21 Nov 2011
Thoughts from Jane Davidson
What would a country committed to sustainable development look like? A country committed to balancing economic, social and environmental factors in its decision making; a country prepared to actively reduce unnecessary consumption and focus instead on improving the quality of life for its citizens, particularly those with least resources? From 2013, that country might be Wales when the Welsh Government puts forward legislation to put sustainable development at the heart of not only what it does, but how the government relates to the wider public sector. Such legislation will make a flexible concept real and turn what is now at best good practice into meaningful legal obligations which can be monitored and reviewed and ultimately challenged in the courts.
This is a significant moment in the history of devolution. The National Assembly for Wales started its life in 1999 with a unique duty to have a Sustainable Development Scheme, a duty supported by all political parties. 12 years on, it has become clear that the original duty, although pioneering, is insufficient. The scheme is simply not enough to make a real sustainable difference in a world that uses too much.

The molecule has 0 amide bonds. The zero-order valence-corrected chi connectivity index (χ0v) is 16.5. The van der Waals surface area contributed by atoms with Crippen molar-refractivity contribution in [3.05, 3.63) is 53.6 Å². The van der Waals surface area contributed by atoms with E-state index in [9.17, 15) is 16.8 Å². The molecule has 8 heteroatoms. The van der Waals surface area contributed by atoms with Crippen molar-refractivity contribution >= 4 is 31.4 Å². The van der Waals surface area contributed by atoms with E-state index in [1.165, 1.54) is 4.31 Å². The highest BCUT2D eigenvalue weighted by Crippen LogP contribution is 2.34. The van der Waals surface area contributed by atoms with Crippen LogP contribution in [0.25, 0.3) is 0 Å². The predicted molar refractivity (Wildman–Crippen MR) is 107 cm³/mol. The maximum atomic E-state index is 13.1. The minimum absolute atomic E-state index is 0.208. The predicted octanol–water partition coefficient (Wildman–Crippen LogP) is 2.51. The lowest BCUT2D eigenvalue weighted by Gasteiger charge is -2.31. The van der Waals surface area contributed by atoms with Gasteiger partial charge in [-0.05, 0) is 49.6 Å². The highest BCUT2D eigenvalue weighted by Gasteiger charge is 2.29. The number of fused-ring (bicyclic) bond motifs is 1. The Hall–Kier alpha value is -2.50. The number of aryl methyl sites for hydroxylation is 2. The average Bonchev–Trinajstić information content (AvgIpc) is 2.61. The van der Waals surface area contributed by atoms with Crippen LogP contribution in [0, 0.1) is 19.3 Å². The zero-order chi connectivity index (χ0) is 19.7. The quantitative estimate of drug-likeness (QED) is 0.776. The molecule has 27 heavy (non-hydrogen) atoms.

Last month I was privileged to be invited to give the annual ENDS Report lecture in London which went up on SHED-SHARE last week. In it I argued that the time for voluntarism is past, that legislation will deliver better outcomes for Wales as it will enable ‘sustainable development’ and its indicators to be defined in law and in doing so, facilitate adherence from the government and public sector in Wales round a common agenda.
For those of us interested in the sustainability agenda, this presents an ideal opportunity to discuss what such legislation should look like. What should be its ambit? What outcomes would we like to see as a result of it? Could a ‘sustainable’ Wales be distinctively different? How precise should the definitions be? What would be the best model for independent critique?
Our discussions with the new Minister start on 1st December. Your thoughts would be welcome.
Trinity Saint David University